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Early Pleistocene Glacial Cycles and the Integrated Summer Insolation Forcing


Fig. 3B. Seasonal variations in insolation at 65N
Seasonal variations in insolation at 65°N when perihelion occurs at Northern Hemisphere summer solstice (red), fall equinox (orange), winter solstice (blue), and spring equinox (light blue).

Early Pleistocene Glacial Cycles and the Integrated Summer Insolation Forcing.
Science
Vol. 313, Issue 5786, pp. 508-511, 10.1126/science.1125249, 28 July 2006.

Peter Huybers
Department of Earth and Planetary Sciences, Harvard University, Cambridge, MA 02138, USA.
ABSTRACT:
Long-term variations in Northern Hemisphere summer insolation are generally thought to control glaciation. But the intensity of summer insolation is primarily controlled by 20,000-year cycles in the precession of the equinoxes, whereas early Pleistocene glacial cycles occur at 40,000-year intervals, matching the period of changes in Earth's obliquity. The resolution of this 40,000-year problem is that glaciers are sensitive to insolation integrated over the duration of the summer. The integrated summer insolation is primarily controlled by obliquity and not precession because, by Kepler's second law, the duration of the summer is inversely proportional to Earth's distance from the Sun.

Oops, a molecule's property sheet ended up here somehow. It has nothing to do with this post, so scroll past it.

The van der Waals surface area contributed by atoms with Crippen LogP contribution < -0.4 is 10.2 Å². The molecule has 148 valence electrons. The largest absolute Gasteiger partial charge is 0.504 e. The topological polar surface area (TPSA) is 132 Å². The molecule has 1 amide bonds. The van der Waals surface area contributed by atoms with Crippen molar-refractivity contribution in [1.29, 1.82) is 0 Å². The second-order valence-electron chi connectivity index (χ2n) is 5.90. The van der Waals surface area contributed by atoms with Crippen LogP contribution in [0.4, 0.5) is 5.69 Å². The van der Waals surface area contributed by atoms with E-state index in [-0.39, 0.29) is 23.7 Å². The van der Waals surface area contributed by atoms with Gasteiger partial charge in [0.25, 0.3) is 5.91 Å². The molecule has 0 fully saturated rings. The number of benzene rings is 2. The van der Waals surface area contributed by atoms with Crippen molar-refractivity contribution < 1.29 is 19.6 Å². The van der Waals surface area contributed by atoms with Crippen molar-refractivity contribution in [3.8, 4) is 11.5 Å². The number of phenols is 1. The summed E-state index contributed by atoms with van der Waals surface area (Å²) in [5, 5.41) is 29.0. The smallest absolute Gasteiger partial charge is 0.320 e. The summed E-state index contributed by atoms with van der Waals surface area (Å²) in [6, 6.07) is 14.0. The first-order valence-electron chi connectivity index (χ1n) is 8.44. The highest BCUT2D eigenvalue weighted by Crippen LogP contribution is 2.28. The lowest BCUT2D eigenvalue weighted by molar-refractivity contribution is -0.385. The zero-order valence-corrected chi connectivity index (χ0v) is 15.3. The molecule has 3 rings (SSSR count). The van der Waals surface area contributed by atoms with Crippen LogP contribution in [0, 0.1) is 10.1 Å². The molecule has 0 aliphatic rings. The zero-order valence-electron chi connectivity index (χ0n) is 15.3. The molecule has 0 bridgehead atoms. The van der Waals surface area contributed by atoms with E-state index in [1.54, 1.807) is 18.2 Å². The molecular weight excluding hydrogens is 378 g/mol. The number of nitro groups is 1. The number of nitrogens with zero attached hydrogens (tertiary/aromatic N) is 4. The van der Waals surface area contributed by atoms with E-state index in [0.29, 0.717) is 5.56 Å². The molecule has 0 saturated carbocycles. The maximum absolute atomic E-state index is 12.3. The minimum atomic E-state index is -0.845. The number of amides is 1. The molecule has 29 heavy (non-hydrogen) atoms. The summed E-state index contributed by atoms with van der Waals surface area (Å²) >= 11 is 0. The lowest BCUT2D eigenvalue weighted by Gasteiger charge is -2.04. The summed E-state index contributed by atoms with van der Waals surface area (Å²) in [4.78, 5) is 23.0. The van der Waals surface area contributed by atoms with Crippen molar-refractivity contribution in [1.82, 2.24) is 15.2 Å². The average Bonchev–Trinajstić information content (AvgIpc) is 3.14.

Download data from the WDC Paleo archive:
Data Description

Matlab program code used to generate the insolation values:
daily_insolation.m, orbital_parameter_data.mat, and make_integrated_insolation_tables.m

Integrated summer insolation values (800K data files) for:
90° North , 85° North, 80° North, 75° North, 70° North, 65° North, 60° North, 55° North, 50° North, 45° North, 40° North, 35° North, 30° North, 25° North, 20° North, 15° North, 10° North, 5° North, , 5° South 10° South, 15° South, 20° South, 25° South, 30° South, 35° South, 40° South, 45° South, 50° South, 55° South, 60° South, 65° South, 70° South, 75° South, 80° South, 85° South, 90° South.

To read or view the full study, please visit the Science website.
It was published in Science, Vol. 313, Issue 5786, pp. 508-511, 10.1126/science.1125249, 28 July 2006.
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